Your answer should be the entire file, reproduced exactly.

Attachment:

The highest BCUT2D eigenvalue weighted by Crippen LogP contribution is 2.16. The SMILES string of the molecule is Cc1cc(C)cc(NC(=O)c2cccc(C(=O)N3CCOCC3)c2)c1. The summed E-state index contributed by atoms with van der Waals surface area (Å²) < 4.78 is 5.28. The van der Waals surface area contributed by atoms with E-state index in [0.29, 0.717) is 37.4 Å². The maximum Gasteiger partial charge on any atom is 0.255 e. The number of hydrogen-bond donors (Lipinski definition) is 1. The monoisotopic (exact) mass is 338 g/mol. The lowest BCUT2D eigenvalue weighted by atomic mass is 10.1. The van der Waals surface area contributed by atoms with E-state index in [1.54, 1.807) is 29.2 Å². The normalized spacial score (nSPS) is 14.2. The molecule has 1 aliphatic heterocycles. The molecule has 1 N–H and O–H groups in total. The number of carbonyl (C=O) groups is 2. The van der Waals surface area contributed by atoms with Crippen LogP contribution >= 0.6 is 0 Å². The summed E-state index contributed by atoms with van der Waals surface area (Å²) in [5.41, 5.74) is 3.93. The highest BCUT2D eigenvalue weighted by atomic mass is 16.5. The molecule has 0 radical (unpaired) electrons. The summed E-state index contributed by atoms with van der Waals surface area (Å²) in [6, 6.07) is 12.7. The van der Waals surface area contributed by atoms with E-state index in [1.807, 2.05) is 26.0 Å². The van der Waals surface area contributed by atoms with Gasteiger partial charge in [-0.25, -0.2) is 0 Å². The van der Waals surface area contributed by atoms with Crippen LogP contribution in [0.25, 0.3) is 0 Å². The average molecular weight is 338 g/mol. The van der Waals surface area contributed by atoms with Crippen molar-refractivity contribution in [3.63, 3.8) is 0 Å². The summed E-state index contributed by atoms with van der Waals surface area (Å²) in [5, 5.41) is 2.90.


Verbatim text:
The highest BCUT2D eigenvalue weighted by Crippen LogP contribution is 2.16. The SMILES string of the molecule is Cc1cc(C)cc(NC(=O)c2cccc(C(=O)N3CCOCC3)c2)c1. The summed E-state index contributed by atoms with van der Waals surface area (Å²) < 4.78 is 5.28. The van der Waals surface area contributed by atoms with E-state index in [0.29, 0.717) is 37.4 Å². The maximum Gasteiger partial charge on any atom is 0.255 e. The number of hydrogen-bond donors (Lipinski definition) is 1. The monoisotopic (exact) mass is 338 g/mol. The lowest BCUT2D eigenvalue weighted by atomic mass is 10.1. The van der Waals surface area contributed by atoms with E-state index in [1.54, 1.807) is 29.2 Å². The normalized spacial score (nSPS) is 14.2. The molecule has 1 aliphatic heterocycles. The molecule has 1 N–H and O–H groups in total. The number of carbonyl (C=O) groups is 2. The van der Waals surface area contributed by atoms with Crippen LogP contribution >= 0.6 is 0 Å². The summed E-state index contributed by atoms with van der Waals surface area (Å²) in [5.41, 5.74) is 3.93. The highest BCUT2D eigenvalue weighted by atomic mass is 16.5. The molecule has 0 radical (unpaired) electrons. The summed E-state index contributed by atoms with van der Waals surface area (Å²) in [6, 6.07) is 12.7. The van der Waals surface area contributed by atoms with E-state index in [1.807, 2.05) is 26.0 Å². The van der Waals surface area contributed by atoms with Gasteiger partial charge in [-0.25, -0.2) is 0 Å². The van der Waals surface area contributed by atoms with Crippen LogP contribution in [0.25, 0.3) is 0 Å². The average molecular weight is 338 g/mol. The van der Waals surface area contributed by atoms with Crippen molar-refractivity contribution in [3.63, 3.8) is 0 Å². The summed E-state index contributed by atoms with van der Waals surface area (Å²) in [5, 5.41) is 2.90.